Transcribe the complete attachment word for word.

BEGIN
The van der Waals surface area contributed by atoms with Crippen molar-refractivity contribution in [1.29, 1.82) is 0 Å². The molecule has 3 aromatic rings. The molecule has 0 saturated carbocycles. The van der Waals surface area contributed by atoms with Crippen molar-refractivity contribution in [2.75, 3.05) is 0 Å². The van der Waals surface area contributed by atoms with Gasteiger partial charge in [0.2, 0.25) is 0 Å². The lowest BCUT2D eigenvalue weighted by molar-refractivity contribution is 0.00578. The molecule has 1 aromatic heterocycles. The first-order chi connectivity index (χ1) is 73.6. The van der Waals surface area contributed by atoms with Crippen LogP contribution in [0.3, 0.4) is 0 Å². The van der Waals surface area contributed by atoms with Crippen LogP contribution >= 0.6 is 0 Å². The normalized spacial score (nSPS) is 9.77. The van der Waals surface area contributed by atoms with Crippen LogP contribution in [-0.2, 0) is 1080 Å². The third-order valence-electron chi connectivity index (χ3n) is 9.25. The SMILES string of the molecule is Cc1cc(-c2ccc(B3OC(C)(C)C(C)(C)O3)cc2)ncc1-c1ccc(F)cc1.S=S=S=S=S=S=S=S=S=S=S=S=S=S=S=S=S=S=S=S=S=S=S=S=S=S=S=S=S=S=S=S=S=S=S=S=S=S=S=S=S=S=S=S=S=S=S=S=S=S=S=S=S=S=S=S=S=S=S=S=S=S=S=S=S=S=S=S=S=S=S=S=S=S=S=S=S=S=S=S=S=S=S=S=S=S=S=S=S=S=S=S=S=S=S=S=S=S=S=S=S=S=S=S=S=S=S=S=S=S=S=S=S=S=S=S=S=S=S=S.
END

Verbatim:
The van der Waals surface area contributed by atoms with Crippen molar-refractivity contribution in [1.29, 1.82) is 0 Å². The molecule has 3 aromatic rings. The molecule has 0 saturated carbocycles. The van der Waals surface area contributed by atoms with Crippen molar-refractivity contribution in [2.75, 3.05) is 0 Å². The van der Waals surface area contributed by atoms with Gasteiger partial charge in [0.2, 0.25) is 0 Å². The lowest BCUT2D eigenvalue weighted by molar-refractivity contribution is 0.00578. The molecule has 1 aromatic heterocycles. The first-order chi connectivity index (χ1) is 73.6. The van der Waals surface area contributed by atoms with Crippen LogP contribution in [0.3, 0.4) is 0 Å². The van der Waals surface area contributed by atoms with Crippen LogP contribution >= 0.6 is 0 Å². The normalized spacial score (nSPS) is 9.77. The van der Waals surface area contributed by atoms with Crippen LogP contribution in [-0.2, 0) is 1080 Å². The third-order valence-electron chi connectivity index (χ3n) is 9.25. The SMILES string of the molecule is Cc1cc(-c2ccc(B3OC(C)(C)C(C)(C)O3)cc2)ncc1-c1ccc(F)cc1.S=S=S=S=S=S=S=S=S=S=S=S=S=S=S=S=S=S=S=S=S=S=S=S=S=S=S=S=S=S=S=S=S=S=S=S=S=S=S=S=S=S=S=S=S=S=S=S=S=S=S=S=S=S=S=S=S=S=S=S=S=S=S=S=S=S=S=S=S=S=S=S=S=S=S=S=S=S=S=S=S=S=S=S=S=S=S=S=S=S=S=S=S=S=S=S=S=S=S=S=S=S=S=S=S=S=S=S=S=S=S=S=S=S=S=S=S=S=S=S.